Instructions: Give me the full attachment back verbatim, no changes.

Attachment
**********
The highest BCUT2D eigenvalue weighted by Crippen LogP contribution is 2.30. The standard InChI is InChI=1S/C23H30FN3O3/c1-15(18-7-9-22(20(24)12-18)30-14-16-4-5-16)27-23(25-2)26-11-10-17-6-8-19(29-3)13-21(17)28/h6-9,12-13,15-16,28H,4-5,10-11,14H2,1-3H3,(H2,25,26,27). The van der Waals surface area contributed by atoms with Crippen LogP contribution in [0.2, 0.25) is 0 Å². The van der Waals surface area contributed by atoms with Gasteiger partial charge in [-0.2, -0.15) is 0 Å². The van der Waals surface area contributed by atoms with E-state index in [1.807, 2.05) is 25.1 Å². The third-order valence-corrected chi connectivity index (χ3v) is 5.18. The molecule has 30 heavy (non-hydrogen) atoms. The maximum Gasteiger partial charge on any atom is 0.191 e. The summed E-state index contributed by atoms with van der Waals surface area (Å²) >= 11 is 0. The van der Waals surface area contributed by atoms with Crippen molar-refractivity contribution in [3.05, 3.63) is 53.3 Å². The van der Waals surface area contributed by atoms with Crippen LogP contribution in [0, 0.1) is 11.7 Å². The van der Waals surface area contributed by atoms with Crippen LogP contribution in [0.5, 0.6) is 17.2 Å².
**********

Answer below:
The highest BCUT2D eigenvalue weighted by Crippen LogP contribution is 2.30. The standard InChI is InChI=1S/C23H30FN3O3/c1-15(18-7-9-22(20(24)12-18)30-14-16-4-5-16)27-23(25-2)26-11-10-17-6-8-19(29-3)13-21(17)28/h6-9,12-13,15-16,28H,4-5,10-11,14H2,1-3H3,(H2,25,26,27). The van der Waals surface area contributed by atoms with Crippen LogP contribution in [0.2, 0.25) is 0 Å². The van der Waals surface area contributed by atoms with Gasteiger partial charge in [-0.2, -0.15) is 0 Å². The van der Waals surface area contributed by atoms with E-state index in [1.807, 2.05) is 25.1 Å². The third-order valence-corrected chi connectivity index (χ3v) is 5.18. The molecule has 30 heavy (non-hydrogen) atoms. The maximum Gasteiger partial charge on any atom is 0.191 e. The summed E-state index contributed by atoms with van der Waals surface area (Å²) >= 11 is 0. The van der Waals surface area contributed by atoms with Crippen molar-refractivity contribution in [3.05, 3.63) is 53.3 Å². The van der Waals surface area contributed by atoms with Crippen LogP contribution in [0, 0.1) is 11.7 Å². The van der Waals surface area contributed by atoms with Crippen LogP contribution in [0.5, 0.6) is 17.2 Å².